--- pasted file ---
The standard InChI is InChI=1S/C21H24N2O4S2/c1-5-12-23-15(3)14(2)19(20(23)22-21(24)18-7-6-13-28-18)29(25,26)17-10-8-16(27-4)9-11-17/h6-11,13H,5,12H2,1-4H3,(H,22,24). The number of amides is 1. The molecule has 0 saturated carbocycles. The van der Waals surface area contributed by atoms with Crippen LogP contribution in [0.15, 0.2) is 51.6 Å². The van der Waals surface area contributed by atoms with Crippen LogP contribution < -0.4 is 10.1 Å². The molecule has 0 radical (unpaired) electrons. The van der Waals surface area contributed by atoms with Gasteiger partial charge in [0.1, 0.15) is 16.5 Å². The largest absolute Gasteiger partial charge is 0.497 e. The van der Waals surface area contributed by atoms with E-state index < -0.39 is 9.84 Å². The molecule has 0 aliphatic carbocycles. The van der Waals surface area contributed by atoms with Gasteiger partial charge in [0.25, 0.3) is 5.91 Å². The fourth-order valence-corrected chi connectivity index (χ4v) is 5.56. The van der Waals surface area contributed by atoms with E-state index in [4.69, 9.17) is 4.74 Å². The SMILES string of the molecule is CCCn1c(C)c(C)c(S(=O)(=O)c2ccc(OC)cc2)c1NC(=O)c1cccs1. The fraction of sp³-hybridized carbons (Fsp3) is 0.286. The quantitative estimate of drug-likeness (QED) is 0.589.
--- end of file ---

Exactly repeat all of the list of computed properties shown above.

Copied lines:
The standard InChI is InChI=1S/C21H24N2O4S2/c1-5-12-23-15(3)14(2)19(20(23)22-21(24)18-7-6-13-28-18)29(25,26)17-10-8-16(27-4)9-11-17/h6-11,13H,5,12H2,1-4H3,(H,22,24). The number of amides is 1. The molecule has 0 saturated carbocycles. The van der Waals surface area contributed by atoms with Crippen LogP contribution in [0.15, 0.2) is 51.6 Å². The van der Waals surface area contributed by atoms with Crippen LogP contribution < -0.4 is 10.1 Å². The molecule has 0 radical (unpaired) electrons. The van der Waals surface area contributed by atoms with Gasteiger partial charge in [0.1, 0.15) is 16.5 Å². The largest absolute Gasteiger partial charge is 0.497 e. The van der Waals surface area contributed by atoms with E-state index < -0.39 is 9.84 Å². The molecule has 0 aliphatic carbocycles. The van der Waals surface area contributed by atoms with Gasteiger partial charge in [0.25, 0.3) is 5.91 Å². The fourth-order valence-corrected chi connectivity index (χ4v) is 5.56. The van der Waals surface area contributed by atoms with E-state index in [4.69, 9.17) is 4.74 Å². The SMILES string of the molecule is CCCn1c(C)c(C)c(S(=O)(=O)c2ccc(OC)cc2)c1NC(=O)c1cccs1. The fraction of sp³-hybridized carbons (Fsp3) is 0.286. The quantitative estimate of drug-likeness (QED) is 0.589.